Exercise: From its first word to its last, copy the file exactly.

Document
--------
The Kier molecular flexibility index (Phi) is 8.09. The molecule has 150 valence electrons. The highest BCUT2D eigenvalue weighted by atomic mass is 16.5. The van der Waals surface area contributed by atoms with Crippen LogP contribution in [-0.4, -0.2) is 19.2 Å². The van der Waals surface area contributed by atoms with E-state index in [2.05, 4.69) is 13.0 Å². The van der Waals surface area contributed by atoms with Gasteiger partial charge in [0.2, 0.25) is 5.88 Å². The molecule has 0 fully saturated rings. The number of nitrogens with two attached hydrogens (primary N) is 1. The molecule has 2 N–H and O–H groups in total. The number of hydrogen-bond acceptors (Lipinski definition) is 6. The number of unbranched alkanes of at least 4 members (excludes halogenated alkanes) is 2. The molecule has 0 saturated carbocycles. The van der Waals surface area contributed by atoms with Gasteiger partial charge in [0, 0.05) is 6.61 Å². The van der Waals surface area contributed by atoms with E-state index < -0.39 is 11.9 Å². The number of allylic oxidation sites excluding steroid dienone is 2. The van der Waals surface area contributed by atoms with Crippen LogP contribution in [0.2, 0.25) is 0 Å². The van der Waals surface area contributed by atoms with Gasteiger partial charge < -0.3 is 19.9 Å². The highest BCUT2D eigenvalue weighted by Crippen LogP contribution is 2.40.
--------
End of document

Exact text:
The Kier molecular flexibility index (Phi) is 8.09. The molecule has 150 valence electrons. The highest BCUT2D eigenvalue weighted by atomic mass is 16.5. The van der Waals surface area contributed by atoms with Crippen LogP contribution in [-0.4, -0.2) is 19.2 Å². The van der Waals surface area contributed by atoms with E-state index in [2.05, 4.69) is 13.0 Å². The van der Waals surface area contributed by atoms with Gasteiger partial charge in [0.2, 0.25) is 5.88 Å². The molecule has 0 fully saturated rings. The number of nitrogens with two attached hydrogens (primary N) is 1. The molecule has 2 N–H and O–H groups in total. The number of hydrogen-bond acceptors (Lipinski definition) is 6. The number of unbranched alkanes of at least 4 members (excludes halogenated alkanes) is 2. The molecule has 0 saturated carbocycles. The van der Waals surface area contributed by atoms with Gasteiger partial charge in [0, 0.05) is 6.61 Å². The van der Waals surface area contributed by atoms with E-state index < -0.39 is 11.9 Å². The number of allylic oxidation sites excluding steroid dienone is 2. The van der Waals surface area contributed by atoms with Crippen LogP contribution in [0.2, 0.25) is 0 Å². The van der Waals surface area contributed by atoms with Gasteiger partial charge < -0.3 is 19.9 Å². The highest BCUT2D eigenvalue weighted by Crippen LogP contribution is 2.40.